When a job offer is made and signed by the candidate, a contractual obligation has been formed. The employee has agreed to provide services and the employer to provide compensation for services received. If the employer suddenly notifies the employee that there will not be work available after an offer has been signed, then this is an anticipatory breach. An anticipatory breach can place an individual in a very misfortunate position, especially if they have left a secure job only to find out there is no work available. With the right representation, individuals found in such a situation can be fairly compensated for their losses.
A case of Levi v Chartersoft Canada Inc. (Chaftersoft) demonstrates the type of damages one may receive through an anticipatory breach claim. Mr Levi accepted a job offer for Marketing and Sales Manager from Mr. Lee, the president of Chartersoft, for a duration of 1 year. The day prior to Levi’s start date, Mr. Lee informed Mr. Levi that the position was no longer available. The reason was that Mr. Lee not longer felt that Mr. Levi’s image was suitable for the products the company promoted. Having left his secure employment, the trial judge awarded Mr. Levi the amount that would have been paid to him for the duration of the one year contract in damages.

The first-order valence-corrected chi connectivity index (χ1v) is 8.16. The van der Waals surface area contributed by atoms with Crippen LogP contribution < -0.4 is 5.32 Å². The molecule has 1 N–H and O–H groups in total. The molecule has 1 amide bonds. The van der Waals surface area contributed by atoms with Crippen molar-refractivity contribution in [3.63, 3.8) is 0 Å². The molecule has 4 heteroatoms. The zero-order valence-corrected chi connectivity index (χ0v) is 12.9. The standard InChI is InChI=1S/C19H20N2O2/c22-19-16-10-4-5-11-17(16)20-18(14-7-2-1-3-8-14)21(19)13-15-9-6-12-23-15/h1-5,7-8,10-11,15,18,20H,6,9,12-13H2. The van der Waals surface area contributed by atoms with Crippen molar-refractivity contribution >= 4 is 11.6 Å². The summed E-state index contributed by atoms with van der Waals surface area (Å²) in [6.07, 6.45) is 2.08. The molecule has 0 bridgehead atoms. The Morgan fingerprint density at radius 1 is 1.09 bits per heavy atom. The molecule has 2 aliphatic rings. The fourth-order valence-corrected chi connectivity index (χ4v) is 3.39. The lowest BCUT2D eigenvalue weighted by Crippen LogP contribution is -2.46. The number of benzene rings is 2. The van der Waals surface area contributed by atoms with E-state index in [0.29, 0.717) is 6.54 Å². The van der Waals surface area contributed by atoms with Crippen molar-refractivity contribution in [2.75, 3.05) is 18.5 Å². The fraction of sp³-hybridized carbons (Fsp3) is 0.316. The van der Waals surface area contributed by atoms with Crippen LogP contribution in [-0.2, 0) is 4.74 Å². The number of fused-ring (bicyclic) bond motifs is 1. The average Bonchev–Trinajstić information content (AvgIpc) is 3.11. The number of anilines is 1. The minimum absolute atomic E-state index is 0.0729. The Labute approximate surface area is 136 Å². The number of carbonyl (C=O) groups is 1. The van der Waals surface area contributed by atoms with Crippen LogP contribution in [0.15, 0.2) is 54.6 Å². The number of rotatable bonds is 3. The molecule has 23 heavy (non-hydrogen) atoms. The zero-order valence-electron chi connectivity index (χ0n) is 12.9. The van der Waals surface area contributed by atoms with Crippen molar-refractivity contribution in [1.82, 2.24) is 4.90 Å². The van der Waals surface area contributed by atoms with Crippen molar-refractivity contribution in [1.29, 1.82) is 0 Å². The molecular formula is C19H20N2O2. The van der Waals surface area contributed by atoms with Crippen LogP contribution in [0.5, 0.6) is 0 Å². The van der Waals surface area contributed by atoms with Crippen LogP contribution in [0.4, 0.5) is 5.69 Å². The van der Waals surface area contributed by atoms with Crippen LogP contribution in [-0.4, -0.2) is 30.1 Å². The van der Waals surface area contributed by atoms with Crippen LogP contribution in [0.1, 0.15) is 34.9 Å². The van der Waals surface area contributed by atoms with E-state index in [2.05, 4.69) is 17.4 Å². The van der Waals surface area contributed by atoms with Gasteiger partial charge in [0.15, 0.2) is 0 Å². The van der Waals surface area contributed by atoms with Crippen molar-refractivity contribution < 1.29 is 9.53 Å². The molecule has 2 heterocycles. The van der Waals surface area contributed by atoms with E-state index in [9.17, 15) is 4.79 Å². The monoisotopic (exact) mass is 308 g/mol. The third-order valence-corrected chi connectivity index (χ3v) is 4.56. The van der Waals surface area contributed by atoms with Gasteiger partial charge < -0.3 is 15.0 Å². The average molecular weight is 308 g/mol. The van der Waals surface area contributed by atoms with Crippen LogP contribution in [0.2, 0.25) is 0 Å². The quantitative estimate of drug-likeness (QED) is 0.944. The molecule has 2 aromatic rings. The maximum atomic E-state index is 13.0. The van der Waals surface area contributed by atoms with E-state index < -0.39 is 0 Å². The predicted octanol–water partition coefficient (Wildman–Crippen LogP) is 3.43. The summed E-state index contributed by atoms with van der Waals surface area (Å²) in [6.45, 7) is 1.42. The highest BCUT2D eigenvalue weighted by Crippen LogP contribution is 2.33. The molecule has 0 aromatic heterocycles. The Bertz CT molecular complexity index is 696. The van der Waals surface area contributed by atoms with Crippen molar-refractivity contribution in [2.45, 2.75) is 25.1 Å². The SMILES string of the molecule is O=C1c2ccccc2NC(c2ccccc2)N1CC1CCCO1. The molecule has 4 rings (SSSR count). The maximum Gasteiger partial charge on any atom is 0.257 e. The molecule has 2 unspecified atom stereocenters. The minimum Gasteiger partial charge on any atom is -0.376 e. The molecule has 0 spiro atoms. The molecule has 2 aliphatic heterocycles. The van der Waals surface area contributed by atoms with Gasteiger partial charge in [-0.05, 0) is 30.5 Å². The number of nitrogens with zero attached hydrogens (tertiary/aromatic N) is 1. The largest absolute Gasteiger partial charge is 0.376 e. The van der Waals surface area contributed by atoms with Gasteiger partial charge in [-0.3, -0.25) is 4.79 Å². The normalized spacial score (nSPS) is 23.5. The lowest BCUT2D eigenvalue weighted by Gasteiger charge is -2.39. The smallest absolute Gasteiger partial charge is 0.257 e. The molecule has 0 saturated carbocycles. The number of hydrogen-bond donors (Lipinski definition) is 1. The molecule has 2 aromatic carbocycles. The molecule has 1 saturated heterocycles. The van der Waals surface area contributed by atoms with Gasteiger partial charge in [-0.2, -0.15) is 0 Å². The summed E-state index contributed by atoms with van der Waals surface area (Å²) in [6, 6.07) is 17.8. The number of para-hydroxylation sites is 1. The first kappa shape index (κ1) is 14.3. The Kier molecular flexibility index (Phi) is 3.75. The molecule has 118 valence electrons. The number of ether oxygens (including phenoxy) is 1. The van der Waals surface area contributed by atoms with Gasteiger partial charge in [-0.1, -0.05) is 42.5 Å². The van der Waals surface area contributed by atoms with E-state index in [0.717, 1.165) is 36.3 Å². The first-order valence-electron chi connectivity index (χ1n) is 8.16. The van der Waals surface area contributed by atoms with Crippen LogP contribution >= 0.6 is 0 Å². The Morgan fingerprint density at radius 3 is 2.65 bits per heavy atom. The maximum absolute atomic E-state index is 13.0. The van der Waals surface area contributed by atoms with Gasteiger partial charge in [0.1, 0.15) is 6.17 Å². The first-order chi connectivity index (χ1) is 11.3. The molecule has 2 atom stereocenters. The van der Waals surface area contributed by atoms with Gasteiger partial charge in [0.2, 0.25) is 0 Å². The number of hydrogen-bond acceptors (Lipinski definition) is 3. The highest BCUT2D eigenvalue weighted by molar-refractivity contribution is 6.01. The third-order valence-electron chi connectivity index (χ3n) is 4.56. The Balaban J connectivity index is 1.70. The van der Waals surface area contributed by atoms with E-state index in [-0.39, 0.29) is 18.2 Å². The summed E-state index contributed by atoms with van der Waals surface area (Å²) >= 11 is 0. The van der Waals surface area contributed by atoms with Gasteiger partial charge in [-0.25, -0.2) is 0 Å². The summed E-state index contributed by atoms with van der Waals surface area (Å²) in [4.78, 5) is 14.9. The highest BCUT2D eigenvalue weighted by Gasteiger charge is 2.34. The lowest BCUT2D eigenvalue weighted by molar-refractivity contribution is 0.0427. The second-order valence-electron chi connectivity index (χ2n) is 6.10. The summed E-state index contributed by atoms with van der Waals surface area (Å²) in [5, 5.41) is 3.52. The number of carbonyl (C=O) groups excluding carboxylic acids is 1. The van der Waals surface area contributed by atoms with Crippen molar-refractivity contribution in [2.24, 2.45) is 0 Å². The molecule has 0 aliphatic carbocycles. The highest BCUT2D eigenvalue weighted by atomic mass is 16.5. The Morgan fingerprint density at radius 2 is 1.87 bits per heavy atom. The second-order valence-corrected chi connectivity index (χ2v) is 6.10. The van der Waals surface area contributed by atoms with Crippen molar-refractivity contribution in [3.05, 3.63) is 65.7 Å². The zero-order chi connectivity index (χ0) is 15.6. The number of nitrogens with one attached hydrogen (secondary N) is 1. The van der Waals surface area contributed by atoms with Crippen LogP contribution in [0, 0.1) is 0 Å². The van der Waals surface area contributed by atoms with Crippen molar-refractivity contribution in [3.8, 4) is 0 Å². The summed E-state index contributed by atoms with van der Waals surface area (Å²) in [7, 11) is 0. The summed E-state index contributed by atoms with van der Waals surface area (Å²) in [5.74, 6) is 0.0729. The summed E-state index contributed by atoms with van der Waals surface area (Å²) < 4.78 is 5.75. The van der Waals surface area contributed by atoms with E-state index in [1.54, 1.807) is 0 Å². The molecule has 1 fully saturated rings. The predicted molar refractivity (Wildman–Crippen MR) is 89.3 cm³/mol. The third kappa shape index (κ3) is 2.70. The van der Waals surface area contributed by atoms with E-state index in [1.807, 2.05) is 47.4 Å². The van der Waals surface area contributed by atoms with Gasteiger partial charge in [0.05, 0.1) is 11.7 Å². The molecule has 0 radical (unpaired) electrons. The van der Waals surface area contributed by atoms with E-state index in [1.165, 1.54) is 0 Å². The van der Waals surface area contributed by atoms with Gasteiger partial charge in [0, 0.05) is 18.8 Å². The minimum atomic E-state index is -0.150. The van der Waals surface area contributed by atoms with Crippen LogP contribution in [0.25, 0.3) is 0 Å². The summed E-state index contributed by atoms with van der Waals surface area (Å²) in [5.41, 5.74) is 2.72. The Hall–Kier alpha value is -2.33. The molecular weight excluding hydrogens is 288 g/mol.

If you accept an offer of employment only to have been told that the position is no longer available, it is important to seek legal assistance. An employment lawyer will ensure you are compensated for any losses that may occur due to an anticipatory breach of an employment contract. Many factors can play a role in damage claims, which is why it is important to seek an expert’s advice.